May 30, 2018
Opening Statement on the Volcker Rule Proposal by Vice Chairman for Supervision Randal K. Quarles
I want to begin by noting that the proposal we are considering today is the result of an intense period of hard work by our staff and the staffs of the four other agencies responsible for implementing and enforcing the Volcker rule, and I'd like to thank them all for a quite exceptionally high level of professionalism and dedication in this project.
It is easy in a meeting like this, where we are of course appropriately focused on the concepts and principles embodied in the proposal at hand, to take for granted the combined skill, vast and varied experience, and long days of negotiation among five agencies that lie behind turning those ideas into detailed regulatory text on the short timeline that I encouraged us to adopt. I would like these dedicated people to know that, to the contrary, I have not taken any of that for granted--not for one minute--nor should the public. We have high standards at the Fed, but this was unusually good work.
Turning now to concepts and principles, the objective behind this proposal is straightforward: simplifying and tailoring the Volcker rule in light of our experience with the rule in practice. This is a goal that is shared among all five agencies and among policymakers at those agencies with many different backgrounds. Since the agencies finalized the Volcker rule regulation more than four years ago, each agency has collected and reflected on many lessons learned, resulting in the proposal before us today. Far from being the result of the a priori assumptions of a few recently appointed individuals, it is the fruit of long and shared experience.
Finally, before turning things over to our staff to explain the key features of this proposal, I want to highlight two thoughts. First, just last week, the Economic Growth, Regulatory Reform, and Consumer Protection Act became law. The Act contained measures to further focus the Volcker rule and reduce its compliance burden, and we expect to implement those statutory changes in a separate rulemaking process. Among other things, the Act exempts banks with less than $10 billion in assets and small trading books from the Volcker rule. As a result, the proposal before us today, and the regulation more broadly, quite appropriately no longer applies to those firms.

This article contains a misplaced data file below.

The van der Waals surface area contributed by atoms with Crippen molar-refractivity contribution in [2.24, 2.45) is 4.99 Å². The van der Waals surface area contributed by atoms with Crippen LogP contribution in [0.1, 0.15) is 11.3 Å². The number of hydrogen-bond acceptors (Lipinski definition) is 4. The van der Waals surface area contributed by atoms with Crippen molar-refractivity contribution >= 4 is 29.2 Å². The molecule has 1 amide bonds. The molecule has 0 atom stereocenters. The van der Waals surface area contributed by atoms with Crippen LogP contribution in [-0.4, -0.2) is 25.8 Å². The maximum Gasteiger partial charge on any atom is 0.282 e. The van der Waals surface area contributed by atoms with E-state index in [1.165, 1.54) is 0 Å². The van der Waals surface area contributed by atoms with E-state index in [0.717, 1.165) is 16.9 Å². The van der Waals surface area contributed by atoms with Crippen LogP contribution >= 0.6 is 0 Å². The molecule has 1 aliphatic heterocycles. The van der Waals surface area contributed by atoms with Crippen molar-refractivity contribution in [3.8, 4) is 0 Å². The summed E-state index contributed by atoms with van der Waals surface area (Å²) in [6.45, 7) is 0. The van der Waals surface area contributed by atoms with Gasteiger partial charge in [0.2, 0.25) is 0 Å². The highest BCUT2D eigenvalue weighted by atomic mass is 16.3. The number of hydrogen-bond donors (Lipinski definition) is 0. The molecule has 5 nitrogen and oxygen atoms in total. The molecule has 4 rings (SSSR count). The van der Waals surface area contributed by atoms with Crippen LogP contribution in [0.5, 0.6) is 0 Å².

The proposed rule, however, would recognize that small asset size is not the only indicator of reduced proprietary trading risk. The proposal would group firms that remain subject to the Volcker rule based on the risk arising from their trading activity. Specifically, the proposal includes three tiers of firms based on trading activity levels, with the resulting compliance requirements tailored based on level of trading activity. So firms with "limited trading activity"--defined as less than $1 billion of trading assets and liabilities--would be presumed to comply with the Volcker rule. This proposal is a good example of the general principle that we should tailor our regulations and supervision to the size and risk profile of individual firms.
Second, this proposal represents our best first effort at simplifying and tailoring the Volcker rule. This is a complex regulation, and achieving those goals while maintaining fidelity to the statute is not an easy undertaking. To add to the difficulty of that task, we set out to propose these changes in relatively short order. By Volcker rule standards, the product you see has been formulated and delivered on a remarkably short timeline in the belief that deadlines are good for the soul. All of that is to say, I view this proposal as an important milestone in comprehensive Volcker rule reform, but not the completion of our work. The proposal seeks comment on a variety of fronts, ranging from narrow to broad, and I encourage views from all sides to weigh in on how the proposal can be improved while maintaining the safety and soundness of firms and complying with statutory requirements. We will genuinely listen to those comments and take them into account as we formulate a final rule.
With that, I will turn to our General Counsel, Mark Van Der Weide.